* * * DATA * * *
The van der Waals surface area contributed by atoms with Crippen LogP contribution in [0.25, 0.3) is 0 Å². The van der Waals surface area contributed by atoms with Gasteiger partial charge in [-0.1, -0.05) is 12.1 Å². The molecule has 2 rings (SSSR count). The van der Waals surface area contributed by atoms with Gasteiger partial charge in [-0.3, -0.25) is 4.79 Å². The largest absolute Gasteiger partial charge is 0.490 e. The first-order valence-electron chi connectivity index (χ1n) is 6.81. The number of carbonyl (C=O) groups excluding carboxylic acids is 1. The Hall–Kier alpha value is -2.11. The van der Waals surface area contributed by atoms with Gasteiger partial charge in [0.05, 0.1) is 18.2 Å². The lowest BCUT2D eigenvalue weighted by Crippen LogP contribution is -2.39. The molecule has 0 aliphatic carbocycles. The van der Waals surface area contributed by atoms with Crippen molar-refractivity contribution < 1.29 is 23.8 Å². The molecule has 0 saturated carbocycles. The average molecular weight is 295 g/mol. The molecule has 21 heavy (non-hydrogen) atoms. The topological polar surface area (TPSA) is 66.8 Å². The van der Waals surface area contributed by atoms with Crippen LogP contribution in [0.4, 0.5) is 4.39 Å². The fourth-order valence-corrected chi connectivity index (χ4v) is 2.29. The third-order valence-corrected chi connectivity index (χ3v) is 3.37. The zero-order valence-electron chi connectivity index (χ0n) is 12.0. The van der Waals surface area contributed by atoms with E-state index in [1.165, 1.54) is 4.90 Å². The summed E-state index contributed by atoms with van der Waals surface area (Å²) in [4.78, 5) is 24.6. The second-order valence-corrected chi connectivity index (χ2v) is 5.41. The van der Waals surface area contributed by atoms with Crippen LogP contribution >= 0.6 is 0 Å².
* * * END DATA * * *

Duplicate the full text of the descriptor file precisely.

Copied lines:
The van der Waals surface area contributed by atoms with Crippen LogP contribution in [0.25, 0.3) is 0 Å². The van der Waals surface area contributed by atoms with Gasteiger partial charge in [-0.1, -0.05) is 12.1 Å². The molecule has 2 rings (SSSR count). The van der Waals surface area contributed by atoms with Gasteiger partial charge in [-0.3, -0.25) is 4.79 Å². The largest absolute Gasteiger partial charge is 0.490 e. The first-order valence-electron chi connectivity index (χ1n) is 6.81. The number of carbonyl (C=O) groups excluding carboxylic acids is 1. The Hall–Kier alpha value is -2.11. The van der Waals surface area contributed by atoms with Gasteiger partial charge in [0.05, 0.1) is 18.2 Å². The lowest BCUT2D eigenvalue weighted by Crippen LogP contribution is -2.39. The molecule has 0 aliphatic carbocycles. The van der Waals surface area contributed by atoms with Crippen molar-refractivity contribution < 1.29 is 23.8 Å². The molecule has 0 saturated carbocycles. The average molecular weight is 295 g/mol. The molecule has 21 heavy (non-hydrogen) atoms. The topological polar surface area (TPSA) is 66.8 Å². The van der Waals surface area contributed by atoms with Crippen LogP contribution in [0.4, 0.5) is 4.39 Å². The fourth-order valence-corrected chi connectivity index (χ4v) is 2.29. The third-order valence-corrected chi connectivity index (χ3v) is 3.37. The zero-order valence-electron chi connectivity index (χ0n) is 12.0. The van der Waals surface area contributed by atoms with E-state index in [1.165, 1.54) is 4.90 Å². The summed E-state index contributed by atoms with van der Waals surface area (Å²) in [4.78, 5) is 24.6. The second-order valence-corrected chi connectivity index (χ2v) is 5.41. The van der Waals surface area contributed by atoms with Crippen LogP contribution >= 0.6 is 0 Å².